Winter is upon us, and the football season is in full swing. Injuries seem to be coming left, right and centre!
This month we focus our attention on Osteitis Pubis. This can be a chronic and troublesome condtion, often associated with change of direction sports. If you have groin or hip pain not responding to the usual treatment this could be the cause. Consider seeing our Sports Physicians if you want further help.
(possibly should be renamed ‘Pubic stress injury’)
The pathophysiology in OP is contentious. Theories include:
- stress reaction of the pubic body/symphysis 2º to shear forces across the symphysis pubis
- an enthesopathy from above (rectus/conjoint tendon) &/or below (adductors) that spreads to the subchondral bone
- imbalance or loss of synergy between the abdominals and adductor muscles.
OP is poorly understood and treatment at present is at best empirical. OP often presents late and diagnosis is often delayed. Other pathologies (hernia, adductor tendinopathy etc) may coexist. There is potential for secondary pubic instability.
There is pain emanating from the area of the symphysis pubis into the area of the lower rectus abdominis, the upper adductors and the perineum. It is usually insidious, and may be unilateral or bilateral. It is aggravated by exercise especially twisting & kicking. NSAIDs decrease symptoms incompletely. A short rest can help but pain returns when return to activity. There is a history of progressive deterioration.
Signs include a positive squeeze test (isometric hip adduction at 0, 20, 40, & 60º of hip flexion) & tenderness over the pubic tubercles/symphysis. Pubic symphysis stress tests include single leg squatting, hopping, passive hip extension (the “cross-over sign” is where pain is reproduced contralateral to the test leg and is considered a poor prognostic sign), and passive hip abduction. There may be restricted hip ROM. Using a BP cuff may demonstrate a squeeze <100mmHg.
To grade severity:
- pain on passive abduction
- pain/weakness with resisted adduction
- pain on squeeze test
- pain on resisted hip flexion
- adductor muscle guarding on passive abduction/ER
- pain on resisted flexion/adduction in Thomas test position
X-ray: There may be characteristic widening of the cleft & erosive changes in one or both margins (chronic stage → moth eaten appearance along margins pubic symphysis). Flamingo views are performed (>2mm movement constitutes pelvic instability). The delay in ossification of the adolescent SP (which is fully ossified by age 22-26 years) can cause much confusion in diagnosis.
Bone Scan: May get ↑ uptake in early stages (but this is not diagnostic as other conditions can have this finding)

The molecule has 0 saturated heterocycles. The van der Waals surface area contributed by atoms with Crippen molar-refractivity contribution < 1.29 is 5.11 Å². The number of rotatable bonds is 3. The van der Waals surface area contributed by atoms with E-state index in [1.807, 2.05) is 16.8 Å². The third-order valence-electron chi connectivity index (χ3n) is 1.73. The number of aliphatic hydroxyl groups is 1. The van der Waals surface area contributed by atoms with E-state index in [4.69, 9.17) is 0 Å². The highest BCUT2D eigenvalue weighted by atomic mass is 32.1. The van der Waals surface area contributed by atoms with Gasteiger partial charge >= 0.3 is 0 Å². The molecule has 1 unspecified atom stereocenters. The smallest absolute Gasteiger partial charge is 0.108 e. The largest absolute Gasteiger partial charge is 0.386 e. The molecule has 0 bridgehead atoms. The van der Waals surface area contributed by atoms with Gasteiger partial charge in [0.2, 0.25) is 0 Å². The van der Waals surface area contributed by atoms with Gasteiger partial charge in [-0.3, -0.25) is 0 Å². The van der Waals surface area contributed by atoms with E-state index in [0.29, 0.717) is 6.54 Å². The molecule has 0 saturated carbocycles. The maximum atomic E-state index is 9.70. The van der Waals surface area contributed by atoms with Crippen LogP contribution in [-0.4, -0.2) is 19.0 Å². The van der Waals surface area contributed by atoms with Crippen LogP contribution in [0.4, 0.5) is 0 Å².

CT: May show cystic changes and peri-symphysis erosions.
MRI: Gold standard. Bone marrow oedema is present in the body of pubis which is said to represent a bony stress response. Not as sensitive for bony architecture changes. Asymptomatic athletes may also show this appearance.
Younger athletes may show bone oedema on MRI, whereas more experienced athletes will have a moth eaten x-ray or cystic changes in the bone.
Early accurate diagnosis should be followed by prompt removal of athlete from activities that cause pain which usually means exclusion from group training and competition. Rest potentially for 6-8 weeks to settle bony irritation. If the athlete has pain with ADL’s (e.g. coughing, sitting, getting in or out of a car) then should limit cross training and remove aggravating activities. To check for improvement perform the Thomas test +/- resisted adduction contraction and look for the cross-over sign. The squeeze test may be performed to monitor for an improvement in strength. Cross training should be undertaken (swimming, cycling and rowing). When pain free with ADL’s add in straight line running.
Conservative treatment includes spinal mobilization, neural stretches and massage to release adductor abdominal & psoas muscle groups (although muscle length should be regained without stressing the symphysis pubis). There should be aggressive abdominal strengthening (TA and multifidus) and pre-contraction of TA is considered essential. More experienced athletes with instability features will need to work on pelvic floor strengthening. As continue to improve, can add in progressive agility work (e.g. weaving through witches hats, progressing to unanticipated commands to change direction) and adductor strength.
Grade treatment by severity signs & response of these signs to a bout of exercise (e.g. an absent squeeze prior activity, which presents following activity probably means that the athlete is doing too much). This can lead to return to sport in 6-9 months.
Dextrose prolotherapy and IV bisphosphonate therapy has been advocated with some promising results. Long term studies are needed. Surgery has a limited role. Various procedures include debridement/curettage of the symphyseal cleft, bilateral partial adductor tenotomy, bilateral tenotomy of the conjoint tendons and wedge resection of the symphysis pubis or fusion of it.